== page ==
Saturday, February 27, 2010
Hope you like it as much as I do. I'll be tweaking the settings as I go. The final straw was the fact that, for some strange reason, my sidebar ended up under my posts.
* Sorry, Sarah, I calls 'em like I sees 'em
Friday, February 26, 2010
Gov. David A. Paterson announced on Friday afternoon that he was ending his election campaign and would not run in November.
Mr. Paterson, his administration caught up in a whirlwind of allegations about its intervention in a domestic violence episode involving a top aide, ended his campaign less than a week after it officially began. But he defiantly denied any wrongdoing in the burgeoning scandal over his involvement in the abuse case.
The final straw was his special assistant, David Johnson, and allegations that he was a serial abuser of women. He was forced to turn the investigation of his administration over to his likely opponent in the Democratic primary next year, Attorney General Andrew Cuomo.
In short, he was screwed into office and now screwed out of it.
Paterson's was a landmark governorship. He was the first legally blind governor elected in New York State, as well as the first African American governor in our history. Paterson's accomplishments, his father's influence notwithstanding, are many, and we should take a moment and salute him for coming this far.
Sadly, he fell short, and accumulated ridicule almost from his first day in office for his open marriage. That admission did not inoculate him from sex scandal rumours, including one horrible abuse of the journalistic process perpetuated by the New York Times.
Apparently, despite a buildup that promised a story more salacious than Fanny Brice, Paterson got nebulously involved in the dispute between Johnson and the woman who alleged Johnson assaulted her, but even at that, his involvement sounded more like he supported her story than defended Johnson.
This was not the first time that Paterson sent chilling signals. He had state police investigate then-state senate majority leader (and now convicted felon) Joseph Bruno.
His administration was all but in the toilet anyway, and his popularity ratings made Dick Cheney smile. It's sad, but he could have been so much more and ended up so much less.
Thursday, February 25, 2010
The House voted Wednesday to strip health insurance companies of their exemption from federal antitrust laws, a Democratic measure that could resonate with public concerns about insurers but that has an uncertain future in the Senate.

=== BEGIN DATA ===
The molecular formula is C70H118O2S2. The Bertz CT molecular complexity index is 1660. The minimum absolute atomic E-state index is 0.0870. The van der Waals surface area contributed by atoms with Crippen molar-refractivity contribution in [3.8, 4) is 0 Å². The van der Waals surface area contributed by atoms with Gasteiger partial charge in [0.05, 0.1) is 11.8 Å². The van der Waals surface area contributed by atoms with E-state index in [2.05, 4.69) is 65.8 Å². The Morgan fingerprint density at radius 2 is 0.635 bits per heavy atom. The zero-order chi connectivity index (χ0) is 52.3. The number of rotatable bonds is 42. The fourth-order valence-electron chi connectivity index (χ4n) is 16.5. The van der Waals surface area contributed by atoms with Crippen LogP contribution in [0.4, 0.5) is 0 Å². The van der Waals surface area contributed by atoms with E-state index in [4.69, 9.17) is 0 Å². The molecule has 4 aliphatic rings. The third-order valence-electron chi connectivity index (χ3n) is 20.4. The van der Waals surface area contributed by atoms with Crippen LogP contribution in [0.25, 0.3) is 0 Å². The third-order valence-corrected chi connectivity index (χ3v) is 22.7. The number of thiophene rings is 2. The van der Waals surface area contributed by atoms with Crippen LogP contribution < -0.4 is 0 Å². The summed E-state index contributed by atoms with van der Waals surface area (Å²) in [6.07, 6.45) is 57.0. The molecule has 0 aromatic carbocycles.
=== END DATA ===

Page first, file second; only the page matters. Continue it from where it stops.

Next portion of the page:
The provision passed on a 406 to 19 vote, with most Republicans joining all the House Democrats in voting for the measure.
President Obama has said he favors the idea of repealing the exemption, and House Democrats say doing so would add scrutiny to the practices of health insurers. "The American people want and need this protection," said Rep. Peter A. DeFazio (D-Ore.)
Basically, the regulation and oversight of insurance companies was done on a state-by-state basis after a 1945 anti-trust exemption was passed. Nominally, this was supposed to avoid collusion, price manipulation, and other lovely outcomes of monopolization.
Except...well, when you have major corporations who can talk to each other about what they're doing in New York as opposed to Montana, and yet, Montana and New York's attorneys general do not or cannot talk to each other on how to handle it...I said it the other day: in confusion, the more powerful force will manipulate the situation to aggregate more power.
A state or two is not as powerful as a multinational insurer with lobbyists in Congress.
The non-partisan Congressional Budget Office believes this repeal will do little to lower insurance premiums. I disagree. That might be true short term. It will take a while for Congress to bone up on insurance and monopolies. Long term, however, I think this will dampen increases and perhaps even lay the groundwork for lower rates.
If. We. Have. A. Public. Option.
It's funny how Republicans seem so scared of free enterprise. They don't seem to mind the anti-capitalist conglomerates that fund their campaigns, but they mind someone bigger coming along to bully them.
Wednesday, February 24, 2010